on September 14, 2012
The Elements is a visually pleasing coffee table book that takes you on an adventure through the periodic table page by page for each element. Sometimes humurous, and always informative the short wright-ups pack a punch but don't tell it all, oh well. It has a pull out periodic table poster at the back that I would just hate to pull out of the book. It's still a great book and well worth the money for a non-scientific person like myself who likes to collect dictionaries on various subjects. This book may come in handy as reference material for my future writing endevours like my Kindle books: Theory of Sevens, Two Feral Waifs, and Fire Escape.
Have you ever wondered where you can find the various elements in the periodic table throughout the world? Do we encounter them on a day-to-day basis? Well look no further because this fabulous book will open up a whole new world linked to the periodic table to you. Each element is explained in details and is accompanied with pictures of items that contains the said element when possible on a two page presentation. On the left page you will get a stunning picture of the element itself in its pure form. On the right side, you will get a text about the element, it's position in the periodic table, the atomic weight, the density, the atomic radius and the crystal structure. You also get the electron filling order, the atomic emission spectrum and the state of matter on the bottom right corner of that page. Finally, as a treat for your eyes you can observe a visual representation of where you can find the element in products or items that we can encounter. For example, did you know that in the past there was a deficiency of iodine that caused goiter. Back then, a special gum called iodigum was available for purchased and contained iodine in it. Not goiter is uncommon because of iodized salt in our diet. Iodine is also often used with alcohol as a disinfectant. And who have not experience the use of iodine when you hurt yourself when you were younger. I still remember the red splat of iodine on my skin...
This would be a great reference book when studying the periodic table. Not only will it provide information about the elements but you can see up close and personal (without the danger of manipulating the element itself) where you can find the element in known products. This book is a must for any chemistry students and for homeschoolers embarking on a journey to learn more about the periodic table. And to complete the book, you will also find a tear-out poster of Theodore Gray's periodic table that will give you the image of how the element looks like in nature.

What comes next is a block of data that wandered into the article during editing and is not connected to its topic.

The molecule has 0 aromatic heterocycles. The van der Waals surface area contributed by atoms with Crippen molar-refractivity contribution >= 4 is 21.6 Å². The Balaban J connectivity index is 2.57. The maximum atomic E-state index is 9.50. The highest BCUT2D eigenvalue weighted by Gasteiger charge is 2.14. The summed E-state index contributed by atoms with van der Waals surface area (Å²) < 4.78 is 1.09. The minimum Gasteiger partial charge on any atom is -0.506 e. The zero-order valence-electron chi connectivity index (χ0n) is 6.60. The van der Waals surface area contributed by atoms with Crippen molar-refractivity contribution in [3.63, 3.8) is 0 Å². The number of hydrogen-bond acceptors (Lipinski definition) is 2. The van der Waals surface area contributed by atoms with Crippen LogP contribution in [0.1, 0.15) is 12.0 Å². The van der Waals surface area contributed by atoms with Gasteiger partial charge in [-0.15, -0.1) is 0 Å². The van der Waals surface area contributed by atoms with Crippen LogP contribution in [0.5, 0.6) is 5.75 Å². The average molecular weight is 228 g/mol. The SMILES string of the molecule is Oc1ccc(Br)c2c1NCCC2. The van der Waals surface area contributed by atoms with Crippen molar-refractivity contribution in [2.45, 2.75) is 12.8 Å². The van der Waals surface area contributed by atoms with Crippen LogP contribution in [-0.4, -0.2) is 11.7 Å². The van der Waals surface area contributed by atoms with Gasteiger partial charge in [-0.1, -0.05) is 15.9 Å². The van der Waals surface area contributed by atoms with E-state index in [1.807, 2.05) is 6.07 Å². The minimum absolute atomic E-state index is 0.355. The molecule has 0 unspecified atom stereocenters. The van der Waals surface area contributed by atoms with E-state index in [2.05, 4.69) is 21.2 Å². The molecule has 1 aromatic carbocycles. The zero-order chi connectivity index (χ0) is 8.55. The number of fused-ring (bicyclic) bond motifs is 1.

4 of 4 people found the following review helpful
on March 2, 2012
This is a gorgeous picture book, but also filled with real and detailed information, written by someone who loves the subject. Worth getting, for yourself, or as a gift.
The coincidence? I'd been taking the occasional interesting artifact in to work to show my techie colleagues. One day, after looking around for something unusual, I grabbed a radioactive Polonium based anti-static brush made in 1957! (Amazingly, it's still made, and available on Amazon!) They were amazed, and a bit scared :-), even though it was radioactively dead after 55 years. When I got home, this book was in my mailbox. I quickly unpacked it, not really having time to look at it yet, but let it fall open to a page, just to have a quick look. Guess what page. Polonium! But, that isn't the best part. Guess what one of the pictures on the Polonium page is. Uh huh... the brush!!!
Best ' coincidence ' ever.
2 of 2 people found the following review helpful
on August 23, 2011
This book is an excellent presentation of the elements by an avid element collector. The book is full of high-quality pictures, showing the elements in both their pure form and their various applications, as well as brief, but good descriptions of their history, uses, and trivia. The author is very passionate about this subject, which makes for an informative, but entertaining read.
The book's layout is simple: each of the first 100 elements gets 2 facing pages (4 for more important elements), starting with hydrogen, and going on up. The left-hand page is a full-page image of the element in pure or very close to pure form, and the right-hand page contains the text describing the element, as well as several pictures of devices that are made up the element. Often these are pictures of the thousands of things that the author has collected for his element collection over the years. For the more important or more interesting elements, there are an additional 2 pages of photos. All of the elements also include diagrams showing their crystal structure, electron orbitals, and melting and freezing points, and other important information.
Elements 101-118 have shorter information sections and no pictures because there is very little relevant information about them.
Overall, this is a very high-quality book. It's well-written (I don't remember seeing any spelling or grammar mistakes); the pictures are well-taken, have good lighting, and are high resolution; the book is made of thick, strong paper; and the ink and print quality is among the best.
This book is excellent light reading and is a perfect coffee table book. Each element's section is short enough that it can be read in a minute or two, so it's great to have around for people to look at when they come over. Also, it's very non-technical, so almost anyone can read it. I'd recommend this book to pretty much everyone, especially those with an interest in science and chemistry.